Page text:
pip install --no-deps -r requirements/dev.txt # install python packages required for development

Now run these commands:

sudo ./scripts/lib/install-node
yarn install
./scripts/setup/ --development
if [ $(uname) = "OpenBSD" ]; then
    sudo cp ./puppet/zulip/files/postgresql/zulip_english.stop /var/postgresql/tsearch_data/
    sudo cp ./puppet/zulip/files/postgresql/zulip_english.stop /usr/share/postgresql/*/tsearch_data/
./ compilemessages

To start the development server:


… and visit http://localhost:9991/.

If you’re running your development server on a remote server, look at the remote development docs for port forwarding advice.

Proxy setup for by-hand installation

If you are building the development environment on a network where a proxy is required to access the Internet, you will need to set the proxy in the environment as follows:

  • On Ubuntu, set the proxy environment variables using:

export https_proxy=http://proxy_host:port
export http_proxy=http://proxy_host:port
  • And set the yarn proxy and https-proxy using:

yarn config set proxy http://proxy_host:port
yarn config set https-proxy http://proxy_host:port

Installing on cloud9

AWS Cloud9 is a cloud-based integrated development environment (IDE) that lets you write, run, and debug your code with just a browser. It includes a code editor, debugger, and terminal.

This section documents how to setup the Zulip development environment in a cloud9 workspace. If you don’t have an existing cloud9 account, you can sign up here.

  • Create a Workspace, and select the blank template.

  • Resize the workspace to be 1GB of memory and 4GB of disk space. (This is under free limit for both the old Cloud9 and the AWS Free Tier).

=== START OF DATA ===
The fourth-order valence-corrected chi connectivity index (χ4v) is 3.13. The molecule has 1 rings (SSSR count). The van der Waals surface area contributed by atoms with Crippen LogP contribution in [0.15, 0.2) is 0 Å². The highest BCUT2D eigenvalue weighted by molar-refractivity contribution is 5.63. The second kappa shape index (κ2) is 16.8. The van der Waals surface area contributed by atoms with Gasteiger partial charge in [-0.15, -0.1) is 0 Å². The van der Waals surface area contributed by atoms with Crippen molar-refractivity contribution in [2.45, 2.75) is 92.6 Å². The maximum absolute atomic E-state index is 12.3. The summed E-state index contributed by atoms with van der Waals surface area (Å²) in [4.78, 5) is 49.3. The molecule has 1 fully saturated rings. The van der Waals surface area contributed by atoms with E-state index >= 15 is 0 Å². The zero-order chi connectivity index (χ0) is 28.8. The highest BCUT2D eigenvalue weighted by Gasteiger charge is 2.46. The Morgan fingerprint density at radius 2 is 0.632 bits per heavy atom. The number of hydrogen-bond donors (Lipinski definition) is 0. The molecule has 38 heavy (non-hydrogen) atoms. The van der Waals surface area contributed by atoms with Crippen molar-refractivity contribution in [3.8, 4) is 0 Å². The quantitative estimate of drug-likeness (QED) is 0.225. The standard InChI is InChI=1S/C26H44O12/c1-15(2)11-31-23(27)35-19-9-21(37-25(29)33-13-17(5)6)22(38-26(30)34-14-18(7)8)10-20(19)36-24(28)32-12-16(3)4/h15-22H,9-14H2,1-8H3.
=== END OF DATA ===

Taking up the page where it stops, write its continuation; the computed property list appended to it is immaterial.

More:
• Clone the zulip repo: git clone --config pull.rebase<your-username>/zulip.git

  • Restart rabbitmq-server since its broken on cloud9: sudo service rabbitmq-server restart.

  • And run provision cd zulip && ./tools/provision, once this is done.

  • Activate the zulip virtual environment by source /srv/zulip-py3-venv/bin/activate or by opening a new terminal.

Install zulip-cloud9

There’s an NPM package, zulip-cloud9, that provides a wrapper around the Zulip development server for use in the Cloud9 environment.

Note: npm i -g zulip-cloud9 does not work in zulip’s virtual environment. Although by default, any packages installed in workspace folder (i.e. the top level folder) are added to $PATH.

cd .. # switch to workspace folder if you are in zulip directory
npm i zulip-cloud9
zulip-dev start # to start the development server

If you get error of the form bash: cannot find command zulip-dev, you need to start a new terminal.

Your development server would be running at https://<workspace-name>-<username> on port 8080. You dont need to add :8080 to your url, since the cloud9 proxy should automatically forward the connection. You might want to visit zulip-cloud9 repo and it’s wiki for more info on how to use zulip-cloud9 package.